While Ireland doesn’t have many vineyards (climate, terroir challenges to growing wine), it certainly has its fair share of excellent wine bars. I had planned to go on a wine bar crawl while in Dublin, but ran out of time. There are so many to choose from!
When I go back, I’m definitely doing a wine bar crawl – AND revisiting of the wine bars I did have the chance to enjoy: Bestseller.
This wine café, restaurant, and book shop is like my dream space. With a loft that houses books and comfy couches, and high top bar tables and outdoor seating on the main level, it’s a cozy gathering spot. Perfect place to meet friends for coffee in the morning, sandwiches at lunch, and wine with light bites at night.
41 Dawson Street
Fuel up for the day at Caffé Nero
Though it’s based in London, England, Caffé Nero has 10 locations in Dublin, Ireland. Eight of those are centrally located to the city center.
To kick off my first day of solo exploring in Dublin, I enjoyed a coconut milk mocha and chocolate croissant at the Temple Bar location.
These cafés are all slightly different from one another, but they all have a similar low key, comfy cozy vibe. The Temple Bar location has a cozy window nook with Victorian-style chairs and couches. Perfect for watching the Temple Bar scene (which can be a fun scene even at eight in the morning!).
You’ll find fresh baked pastries, sandwiches, and other snacks along with their coffee and espresso drinks.
22-23 Temple Bar
Grab a Pint and a Meal: Guinness Storehouse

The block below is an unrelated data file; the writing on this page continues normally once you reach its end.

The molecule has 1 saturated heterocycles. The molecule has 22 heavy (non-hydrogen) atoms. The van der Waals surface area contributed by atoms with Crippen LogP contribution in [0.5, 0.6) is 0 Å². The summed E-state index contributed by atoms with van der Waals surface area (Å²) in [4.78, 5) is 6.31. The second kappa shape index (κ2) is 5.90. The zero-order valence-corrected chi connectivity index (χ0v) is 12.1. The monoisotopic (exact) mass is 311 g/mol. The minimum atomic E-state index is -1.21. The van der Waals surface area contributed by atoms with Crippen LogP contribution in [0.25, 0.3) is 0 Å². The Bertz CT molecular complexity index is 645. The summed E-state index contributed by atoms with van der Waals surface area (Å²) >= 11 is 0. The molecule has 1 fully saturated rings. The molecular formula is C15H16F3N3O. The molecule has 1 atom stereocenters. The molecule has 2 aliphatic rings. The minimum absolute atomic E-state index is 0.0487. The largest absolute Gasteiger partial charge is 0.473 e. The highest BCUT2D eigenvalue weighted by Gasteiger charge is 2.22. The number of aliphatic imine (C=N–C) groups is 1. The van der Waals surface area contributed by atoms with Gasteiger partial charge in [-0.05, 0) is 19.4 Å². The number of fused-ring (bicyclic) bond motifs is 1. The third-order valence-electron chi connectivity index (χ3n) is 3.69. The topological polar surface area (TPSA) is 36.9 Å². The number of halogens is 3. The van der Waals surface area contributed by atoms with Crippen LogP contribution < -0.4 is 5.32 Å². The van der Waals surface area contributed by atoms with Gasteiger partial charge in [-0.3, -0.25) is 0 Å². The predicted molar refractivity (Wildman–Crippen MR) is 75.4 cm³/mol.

And of course no Where to Eat and Drink in Dublin, Ireland list is complete without mentioning the king of Irish beers: Guinness. I’ve already written a full post about the Guinness Storehouse. If you are visiting Dublin, this is a MUST stop, no matter what your itinerary!
Check out my post about Top 10 Things to Do at the Guinness Storehouse here.
Grab a Pint: Temple Bar
The Temple Bar is one of the most iconic – if not the most popular – bars in Dublin. The fire engine red building on the corner of Temple Bar is always packed, no matter what time of day or night, and it’s worth a stop if you are in town.
While there is seating, you’ll most likely be standing for much of your time at The Temple Bar. Or you can do what we did and make friends with folks sitting at a table. Everyone is super friendly here, and it’s fun to meet people from all over the world who are also visiting Dublin.
The live music is a jovial backdrop which paves the way for lots of loud crowd singing. It’s a happy scene, and you simply can’t leave Dublin without at least stopping here for a pint!
Grab a Pint: Oliver St John Gogarty’s
Less iconic but still worth a stop for a pint is Oliver St. John Gogarty’s. Just down the street from Temple Bar, this lively bar also features live music and the beer is freely flowing among the throngs of tourists.
We actually ate here, as well, and the fish and chips aren’t bad. You won’t find gourmet cuisine here, but classic, traditional Irish pub food. Perfect to go along with a pint of Guinness!
Whiskey Tasting: Teeling Distillery
Teeling Distillery is the only new distillery to open up in Dublin within the last 125 years. Coming from a city where distilleries are popping up like dandelions in a sunny meadow, I find this amazing!
The history of this family-owned and operated distillery is fascinating, and a visit to their tasting room is worth a visit while traveling in Dublin. You can sign up for tours in advance, but the tasting room is open to walk-ins. There, you can taste any of their whiskeys (they make a lot!), including some special cocktails featuring their whiskey.
I know I’ve only begun to scratch the surface when it comes to top places to eat and drink in Dublin, Ireland. Have you been to Dublin? I’d love to know of any restaurants, cafes, bars you would recommend!
Most of these places to eat in Dublin were complimentary as part of a press trip to Dublin and the Wild Atlantic Way with Tourism Ireland and Steller Stories. All opinions and photos are, as always, my own.